A: I loved drawing when I was a child, however I didn't know you could do this for a living. I remember watching Beauty and Beast, in the 90s. Before the film, there was a segment about the making of the film, showing the artist drawing the animation stills with pencils. That’s when I realised people can do this for a living. After watching this movie, I really wanted to be an animator and also work for Disney. I went to university and did an animation degree which included illustration too. After finishing University I couldn't find enough work within the illustration or animation industry, so I did other jobs while drawing in my spare time. I really enjoyed picking up my sketchbook and learning, which made me become better and better. I became confident and could make this a career, it's been a long journey.  

 

What advice do you have for children writers and illustrators of colour? 

H: My best advice would be to keep going, keep writing or drawing. All of this creativity will always live inside your head. If you keep those thoughts inside your head, then you can’t build on it and no one else can see them. Sometimes, as creatives, we’re terrified to share our thoughts and can somewhat be protective of them. There are a few people who can write a picture book, however we’re all different and we have different styles of writing. Believe in yourself, believe in your ideas.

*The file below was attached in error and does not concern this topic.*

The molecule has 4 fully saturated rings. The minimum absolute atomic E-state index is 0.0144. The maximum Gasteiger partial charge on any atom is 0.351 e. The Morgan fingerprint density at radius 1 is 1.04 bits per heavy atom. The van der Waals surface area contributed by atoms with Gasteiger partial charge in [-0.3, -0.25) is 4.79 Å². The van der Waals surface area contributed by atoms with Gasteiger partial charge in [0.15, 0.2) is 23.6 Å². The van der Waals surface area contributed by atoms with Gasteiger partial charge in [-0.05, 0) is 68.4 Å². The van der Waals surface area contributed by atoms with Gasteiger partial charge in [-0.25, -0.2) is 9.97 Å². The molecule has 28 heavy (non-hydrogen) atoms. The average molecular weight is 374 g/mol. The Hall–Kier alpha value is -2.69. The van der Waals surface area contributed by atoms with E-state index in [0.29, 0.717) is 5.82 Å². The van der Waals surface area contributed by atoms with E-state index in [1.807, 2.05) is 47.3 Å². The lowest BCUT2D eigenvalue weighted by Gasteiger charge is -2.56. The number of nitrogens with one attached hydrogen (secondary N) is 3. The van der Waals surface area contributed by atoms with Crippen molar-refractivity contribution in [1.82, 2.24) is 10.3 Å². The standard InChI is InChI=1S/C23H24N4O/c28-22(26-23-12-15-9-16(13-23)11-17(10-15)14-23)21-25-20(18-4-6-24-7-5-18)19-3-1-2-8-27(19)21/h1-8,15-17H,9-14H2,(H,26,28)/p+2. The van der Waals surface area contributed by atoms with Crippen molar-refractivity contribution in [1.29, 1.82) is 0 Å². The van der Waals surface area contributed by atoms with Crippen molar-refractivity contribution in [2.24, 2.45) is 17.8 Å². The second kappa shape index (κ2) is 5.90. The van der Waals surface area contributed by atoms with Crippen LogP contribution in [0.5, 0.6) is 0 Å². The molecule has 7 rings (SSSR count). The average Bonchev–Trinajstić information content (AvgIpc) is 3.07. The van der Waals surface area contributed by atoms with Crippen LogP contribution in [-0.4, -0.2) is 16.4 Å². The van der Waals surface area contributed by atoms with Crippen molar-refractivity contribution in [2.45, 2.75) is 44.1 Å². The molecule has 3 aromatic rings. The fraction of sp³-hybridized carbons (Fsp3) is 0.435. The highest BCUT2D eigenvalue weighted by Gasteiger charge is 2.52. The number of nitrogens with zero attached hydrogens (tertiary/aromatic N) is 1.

A: I agree with Hannah, I would say surround yourself with people who love doing similar things to you. While I was studying for my Master's course, I had a group of friends who were also devoted to drawing and developing their skills. I think once they get better; you get better. It’s great to have friends that support and encourage you to do better. 

 

What mediums do you create your work in?

A: I start with a pencil on paper, scan the sketches and colour them digitally in Photoshop by using digital brushes and different textures. 

My Hair was your first collaboration. What was one of the best feedbacks you received for this book? 

H: The best feedback would be from readers who have said “I can see myself in this story” and they really enjoy reading, it’s such a delightful feeling. I remember a heart-warming review from a blogger who had a blog called Smiles and Drool - she had a daughter and it was lovely to hear that she enjoyed reading and her support means a lot to me. 

A: Yes, I remember that review. It was lovely to see photos of them reading it together and sharing it with friends.   

 

Who were your favourite authors/illustrators growing up?